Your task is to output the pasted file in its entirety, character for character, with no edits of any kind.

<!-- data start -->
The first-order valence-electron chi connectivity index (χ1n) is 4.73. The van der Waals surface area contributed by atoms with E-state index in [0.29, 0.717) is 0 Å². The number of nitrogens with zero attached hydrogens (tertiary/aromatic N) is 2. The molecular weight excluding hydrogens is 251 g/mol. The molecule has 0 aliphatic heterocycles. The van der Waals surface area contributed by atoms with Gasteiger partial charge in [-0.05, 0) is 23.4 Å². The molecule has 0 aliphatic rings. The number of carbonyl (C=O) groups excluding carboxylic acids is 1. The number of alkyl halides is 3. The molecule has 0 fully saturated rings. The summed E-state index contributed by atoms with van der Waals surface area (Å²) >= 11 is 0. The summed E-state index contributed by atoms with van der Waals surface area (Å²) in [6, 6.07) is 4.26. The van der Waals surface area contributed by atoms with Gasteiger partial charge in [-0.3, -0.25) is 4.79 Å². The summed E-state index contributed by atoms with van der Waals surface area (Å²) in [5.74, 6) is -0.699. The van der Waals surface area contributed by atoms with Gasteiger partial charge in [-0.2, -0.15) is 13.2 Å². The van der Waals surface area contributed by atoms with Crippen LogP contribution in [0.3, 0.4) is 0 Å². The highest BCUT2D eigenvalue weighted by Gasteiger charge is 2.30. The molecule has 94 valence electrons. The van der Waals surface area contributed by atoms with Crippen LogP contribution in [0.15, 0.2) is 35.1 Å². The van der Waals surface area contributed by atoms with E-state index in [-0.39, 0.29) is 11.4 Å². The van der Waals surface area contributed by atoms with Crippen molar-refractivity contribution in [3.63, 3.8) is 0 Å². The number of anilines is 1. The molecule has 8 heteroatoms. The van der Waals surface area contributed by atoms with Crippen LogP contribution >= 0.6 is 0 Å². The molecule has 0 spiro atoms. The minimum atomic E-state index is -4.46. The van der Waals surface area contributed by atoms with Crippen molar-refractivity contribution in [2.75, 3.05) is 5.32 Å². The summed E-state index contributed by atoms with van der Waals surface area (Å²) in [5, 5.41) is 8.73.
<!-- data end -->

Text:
The first-order valence-electron chi connectivity index (χ1n) is 4.73. The van der Waals surface area contributed by atoms with E-state index in [0.29, 0.717) is 0 Å². The number of nitrogens with zero attached hydrogens (tertiary/aromatic N) is 2. The molecular weight excluding hydrogens is 251 g/mol. The molecule has 0 aliphatic heterocycles. The van der Waals surface area contributed by atoms with Gasteiger partial charge in [-0.05, 0) is 23.4 Å². The molecule has 0 aliphatic rings. The number of carbonyl (C=O) groups excluding carboxylic acids is 1. The number of alkyl halides is 3. The molecule has 0 fully saturated rings. The summed E-state index contributed by atoms with van der Waals surface area (Å²) >= 11 is 0. The summed E-state index contributed by atoms with van der Waals surface area (Å²) in [6, 6.07) is 4.26. The van der Waals surface area contributed by atoms with Gasteiger partial charge in [-0.3, -0.25) is 4.79 Å². The summed E-state index contributed by atoms with van der Waals surface area (Å²) in [5.74, 6) is -0.699. The van der Waals surface area contributed by atoms with Gasteiger partial charge in [-0.2, -0.15) is 13.2 Å². The van der Waals surface area contributed by atoms with Crippen LogP contribution in [0.3, 0.4) is 0 Å². The highest BCUT2D eigenvalue weighted by Gasteiger charge is 2.30. The molecule has 94 valence electrons. The van der Waals surface area contributed by atoms with Crippen LogP contribution in [0.15, 0.2) is 35.1 Å². The van der Waals surface area contributed by atoms with E-state index in [-0.39, 0.29) is 11.4 Å². The van der Waals surface area contributed by atoms with Crippen molar-refractivity contribution in [3.63, 3.8) is 0 Å². The number of anilines is 1. The molecule has 8 heteroatoms. The van der Waals surface area contributed by atoms with Crippen LogP contribution >= 0.6 is 0 Å². The molecule has 0 spiro atoms. The minimum atomic E-state index is -4.46. The van der Waals surface area contributed by atoms with Crippen molar-refractivity contribution in [2.75, 3.05) is 5.32 Å². The summed E-state index contributed by atoms with van der Waals surface area (Å²) in [5, 5.41) is 8.73.